Russia said to press Israel to recognize its Sputnik V vaccine

Moscow wants travelers who received its homemade inoculation to skip quarantine when visiting, but Israel currently doesn’t accept any vaccine done abroad, demanding antibody test

A vial with Russia's Sputnik V coronavirus vaccine in a medical room, in Moscow, Russia, December 5, 2020 (Pavel Golovkin/AP)
A vial with Russia's Sputnik V coronavirus vaccine in a medical room, in Moscow, Russia, December 5, 2020 (Pavel Golovkin/AP)

Russia is pressuring Israel to recognize its Sputnik V coronavirus vaccination, enabling those who have been inoculated to enter the country without the need for quarantine or an antibody test, an Israeli report said Tuesday.

Moscow has raised the issue several times, according to the Ynet new website, which did not cite sources.

Russia, which is running an international media campaign to promote Sputnik V, is reportedly keen for Israel to recognize the vaccine as the Jewish state has become the focus of world attention due to its rapid inoculation program that has already given shots to over half the population.

However, Israeli officials have reportedly told the Russians that the country currently does not recognize any vaccination carried out anywhere else in the world, including those who have received the Pfizer-BioNTech inoculation that Israel itself is using.

All arrivals from abroad must quarantine for two weeks and those who have been vaccinated must undergo a serological test for coronavirus antibodies in order to get permission for an early release from isolation.

Russia is on a list of countries expected in the coming months to allow quarantined Israelis to visit without the need for quarantine, Channel 12 news reported Monday.

Among the countries expected to recognize Israel’s so-called Green Pass are the Arab states that Israel established diplomatic relations with last year — Bahrain, the United Arab Emirates and Morocco.

Russia, Italy, the Czech Republic, Lithuania, Bulgaria, Greece, Cyprus, Thailand and some other EU states are also expected to allow in vaccinated Israelis, Channel 12 reported.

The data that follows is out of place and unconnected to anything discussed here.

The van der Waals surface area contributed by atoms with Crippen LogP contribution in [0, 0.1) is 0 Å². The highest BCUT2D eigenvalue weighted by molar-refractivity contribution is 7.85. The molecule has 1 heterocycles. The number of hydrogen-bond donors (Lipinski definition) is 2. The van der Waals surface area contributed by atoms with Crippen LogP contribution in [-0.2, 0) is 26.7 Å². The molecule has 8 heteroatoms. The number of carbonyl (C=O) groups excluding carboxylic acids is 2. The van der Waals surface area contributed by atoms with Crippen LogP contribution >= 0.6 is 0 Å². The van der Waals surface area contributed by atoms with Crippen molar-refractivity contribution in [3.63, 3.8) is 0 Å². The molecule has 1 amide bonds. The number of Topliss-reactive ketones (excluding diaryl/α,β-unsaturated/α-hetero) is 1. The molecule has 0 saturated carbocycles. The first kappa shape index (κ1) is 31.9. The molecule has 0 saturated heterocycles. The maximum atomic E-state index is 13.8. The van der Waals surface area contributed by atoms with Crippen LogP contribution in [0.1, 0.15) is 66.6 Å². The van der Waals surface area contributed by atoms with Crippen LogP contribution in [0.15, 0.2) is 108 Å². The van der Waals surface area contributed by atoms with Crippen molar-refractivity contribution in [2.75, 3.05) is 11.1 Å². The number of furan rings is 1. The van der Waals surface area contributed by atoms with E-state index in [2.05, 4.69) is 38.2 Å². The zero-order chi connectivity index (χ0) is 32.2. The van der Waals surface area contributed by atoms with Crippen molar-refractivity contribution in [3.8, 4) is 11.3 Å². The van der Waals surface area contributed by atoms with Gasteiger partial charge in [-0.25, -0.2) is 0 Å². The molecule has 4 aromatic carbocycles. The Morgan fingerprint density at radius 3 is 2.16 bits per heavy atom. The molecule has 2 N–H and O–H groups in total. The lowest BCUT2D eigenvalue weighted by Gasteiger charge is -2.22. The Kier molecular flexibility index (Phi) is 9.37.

Israel has gradually reopened in recent weeks from a national lockdown amid its world-leading vaccination campaign and decreasing morbidity, but health officials have warned that international travel could introduce dangerous new virus variants.

So far, 5,198,229 Israelis have received the first of the two-dose Pfizer-BioNTech vaccination, among them 4,282,865 who had also had the second shot, according to Health Ministry figures released Monday.

Despite skepticism about Russia’s hasty introduction of Sputnik V, which was rolled out before it had completed late-stage trials, the vaccine appears to be safe and effective. According to a study published last month in the journal Lancet, Sputnik V is 91% effective and appears to prevent inoculated individuals from becoming severely ill with COVID-19, although it’s still unclear if the vaccine can prevent the spread of the disease.

With a global shortage of COVID-19 vaccines, some experts say boosting the use of vaccines made by China and Russia could offer a quicker way to increase the global supply. Others note that Russia’s push to export its vaccine around the world may be driven by political interests. Sputnik V is being ordered by a growing list of countries that are unable to obtain the inoculations being used in the West.

Media reports in Israel and abroad last month claimed that Jerusalem had agreed to fund the purchase of an unknown quantity of Russia’s Sputnik V vaccine for Syria, as part of a deal for the return of an Israeli woman who was held by Damascus after she crossed the border at the start of February.

AP contributed to this report.

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